By Euro Weekly News Media • 26 August 2014 • 9:34
BAD news from Andalucia, the region´s prolonged drought is expected to see 2014´s olive yield drop and prices for the liquid gold that is olive oil, rise.
Whilst those with a taste for the finest salad dressing look to Italy to make up the slack, news from Puglia, Italy´s main olive growing area is that their crop has been hit with a blight.
Spain produces more than 50 per cent of the world’s olive oil, with 73 per cent coming from Andalucía. In 2013 olive oil exports from the region were worth €1.5 billion. A report last year determined that the top 10 olive oils in the world were all Spanish.
The weather gods could yet save the day and pour down some much needed rain. Harvesting takes place from October to January depending on variety, location and finding employees willing to spend the working day whacking trees with a long stick. Without wetter weather, the crop this year is predicted to be down 40 per cent on the bumper 1.77 million-tonne harvest of 2013-14.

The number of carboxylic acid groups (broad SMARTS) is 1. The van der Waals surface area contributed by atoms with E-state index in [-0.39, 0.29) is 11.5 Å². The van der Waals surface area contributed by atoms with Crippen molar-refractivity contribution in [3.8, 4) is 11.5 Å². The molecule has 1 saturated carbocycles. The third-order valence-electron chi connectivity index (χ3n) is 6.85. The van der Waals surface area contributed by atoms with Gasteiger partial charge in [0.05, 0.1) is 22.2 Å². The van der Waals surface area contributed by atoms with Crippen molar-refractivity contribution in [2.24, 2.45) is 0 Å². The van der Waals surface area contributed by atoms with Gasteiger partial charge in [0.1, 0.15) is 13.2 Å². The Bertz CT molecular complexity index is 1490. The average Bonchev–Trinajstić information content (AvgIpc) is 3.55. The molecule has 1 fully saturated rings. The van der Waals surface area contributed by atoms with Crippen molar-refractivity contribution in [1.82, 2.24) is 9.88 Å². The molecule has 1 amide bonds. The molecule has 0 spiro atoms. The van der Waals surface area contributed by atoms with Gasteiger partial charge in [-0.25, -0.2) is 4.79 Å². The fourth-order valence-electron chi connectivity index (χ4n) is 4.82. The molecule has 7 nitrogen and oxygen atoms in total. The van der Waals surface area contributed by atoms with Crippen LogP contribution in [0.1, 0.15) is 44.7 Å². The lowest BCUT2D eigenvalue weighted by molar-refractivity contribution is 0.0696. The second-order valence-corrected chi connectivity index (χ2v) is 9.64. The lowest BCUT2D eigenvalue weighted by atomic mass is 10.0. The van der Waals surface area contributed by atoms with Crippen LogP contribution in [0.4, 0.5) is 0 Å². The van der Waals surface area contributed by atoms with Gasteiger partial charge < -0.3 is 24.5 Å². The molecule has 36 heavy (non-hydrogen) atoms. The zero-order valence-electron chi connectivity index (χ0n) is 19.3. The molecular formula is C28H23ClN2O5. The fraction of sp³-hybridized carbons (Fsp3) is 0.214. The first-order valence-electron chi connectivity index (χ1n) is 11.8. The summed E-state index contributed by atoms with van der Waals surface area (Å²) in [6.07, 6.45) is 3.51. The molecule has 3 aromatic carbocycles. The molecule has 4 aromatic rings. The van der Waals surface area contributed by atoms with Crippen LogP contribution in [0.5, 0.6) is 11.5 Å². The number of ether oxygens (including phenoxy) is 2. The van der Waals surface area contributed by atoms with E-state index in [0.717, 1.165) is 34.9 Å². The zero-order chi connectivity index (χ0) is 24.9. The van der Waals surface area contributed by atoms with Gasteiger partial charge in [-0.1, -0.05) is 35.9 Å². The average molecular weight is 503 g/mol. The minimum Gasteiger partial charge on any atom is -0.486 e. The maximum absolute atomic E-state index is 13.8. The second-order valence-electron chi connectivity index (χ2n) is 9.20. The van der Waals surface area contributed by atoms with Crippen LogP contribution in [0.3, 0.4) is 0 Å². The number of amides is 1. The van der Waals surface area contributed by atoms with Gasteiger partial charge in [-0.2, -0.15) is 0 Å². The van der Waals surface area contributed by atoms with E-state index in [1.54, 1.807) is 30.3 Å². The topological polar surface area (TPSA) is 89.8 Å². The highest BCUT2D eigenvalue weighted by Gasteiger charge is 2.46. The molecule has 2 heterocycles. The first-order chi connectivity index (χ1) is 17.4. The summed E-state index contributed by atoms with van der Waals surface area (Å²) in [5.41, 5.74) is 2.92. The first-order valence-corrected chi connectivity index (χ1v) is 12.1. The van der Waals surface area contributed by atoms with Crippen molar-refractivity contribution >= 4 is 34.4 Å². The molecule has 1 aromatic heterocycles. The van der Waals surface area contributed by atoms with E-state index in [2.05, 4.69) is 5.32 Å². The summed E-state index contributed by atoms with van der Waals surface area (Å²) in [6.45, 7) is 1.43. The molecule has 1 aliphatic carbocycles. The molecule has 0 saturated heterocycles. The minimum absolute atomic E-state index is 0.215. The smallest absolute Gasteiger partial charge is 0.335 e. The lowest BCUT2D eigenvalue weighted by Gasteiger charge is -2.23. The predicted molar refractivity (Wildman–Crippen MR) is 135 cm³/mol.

David Erice of Spain’s Small Farmers Union, told The Guardian newspaper: “Not even the most optimistic are predicting a million tonnes. We’re expecting something closer to 2012, when production was around 700,000 tonnes.”
It is anticipated that prices will rise by as much as €0.50 cents per litre, although Spanish supermarkets use Olive Oil as a loss leader in their price wars, much to the annoyance of producers who complain that the supermarkets have pushed the price below the cost of production.
Virgin olive oil suppliers have added further fire to the fuel by claiming that speculators are contributing to the potential future price rise by gambling on the uncertainty caused by the drought and pushing prices higher. That claim is countered by critics who suggest that some producers are holding back stock in anticipation of selling at a higher price later on in the year.
Interestingly Russia has left Olive oil off its recent list of agricultural products embargoed in the ongoing fight with the EU and US over the conflict in Ukraine as reported in Euro Weekly News.
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Better get stocked up then.
I feel so sorry for the local farmers. It’s their lively hood.
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